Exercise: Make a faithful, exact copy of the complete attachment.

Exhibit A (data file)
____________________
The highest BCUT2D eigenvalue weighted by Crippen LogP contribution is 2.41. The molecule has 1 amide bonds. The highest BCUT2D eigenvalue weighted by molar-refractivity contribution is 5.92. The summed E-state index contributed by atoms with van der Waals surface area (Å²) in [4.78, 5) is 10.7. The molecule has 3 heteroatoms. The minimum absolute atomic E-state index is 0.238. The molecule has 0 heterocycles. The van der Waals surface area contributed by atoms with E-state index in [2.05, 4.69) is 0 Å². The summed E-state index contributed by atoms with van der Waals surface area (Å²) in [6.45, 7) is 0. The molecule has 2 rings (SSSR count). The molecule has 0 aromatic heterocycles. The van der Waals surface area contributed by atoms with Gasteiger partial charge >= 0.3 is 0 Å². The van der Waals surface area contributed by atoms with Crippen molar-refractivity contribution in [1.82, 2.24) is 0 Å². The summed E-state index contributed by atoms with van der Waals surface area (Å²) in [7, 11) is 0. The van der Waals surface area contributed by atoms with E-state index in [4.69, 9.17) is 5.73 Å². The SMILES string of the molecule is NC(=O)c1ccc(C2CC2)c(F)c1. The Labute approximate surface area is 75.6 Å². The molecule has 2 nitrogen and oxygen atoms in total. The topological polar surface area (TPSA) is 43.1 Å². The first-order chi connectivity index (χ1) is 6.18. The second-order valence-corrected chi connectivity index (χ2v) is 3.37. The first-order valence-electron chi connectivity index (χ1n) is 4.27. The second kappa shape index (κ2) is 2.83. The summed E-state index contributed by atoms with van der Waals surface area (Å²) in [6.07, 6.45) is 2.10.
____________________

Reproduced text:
The highest BCUT2D eigenvalue weighted by Crippen LogP contribution is 2.41. The molecule has 1 amide bonds. The highest BCUT2D eigenvalue weighted by molar-refractivity contribution is 5.92. The summed E-state index contributed by atoms with van der Waals surface area (Å²) in [4.78, 5) is 10.7. The molecule has 3 heteroatoms. The minimum absolute atomic E-state index is 0.238. The molecule has 0 heterocycles. The van der Waals surface area contributed by atoms with E-state index in [2.05, 4.69) is 0 Å². The summed E-state index contributed by atoms with van der Waals surface area (Å²) in [6.45, 7) is 0. The molecule has 2 rings (SSSR count). The molecule has 0 aromatic heterocycles. The van der Waals surface area contributed by atoms with Gasteiger partial charge >= 0.3 is 0 Å². The van der Waals surface area contributed by atoms with Crippen molar-refractivity contribution in [1.82, 2.24) is 0 Å². The summed E-state index contributed by atoms with van der Waals surface area (Å²) in [7, 11) is 0. The van der Waals surface area contributed by atoms with E-state index in [4.69, 9.17) is 5.73 Å². The SMILES string of the molecule is NC(=O)c1ccc(C2CC2)c(F)c1. The Labute approximate surface area is 75.6 Å². The molecule has 2 nitrogen and oxygen atoms in total. The topological polar surface area (TPSA) is 43.1 Å². The first-order chi connectivity index (χ1) is 6.18. The second-order valence-corrected chi connectivity index (χ2v) is 3.37. The first-order valence-electron chi connectivity index (χ1n) is 4.27. The second kappa shape index (κ2) is 2.83. The summed E-state index contributed by atoms with van der Waals surface area (Å²) in [6.07, 6.45) is 2.10.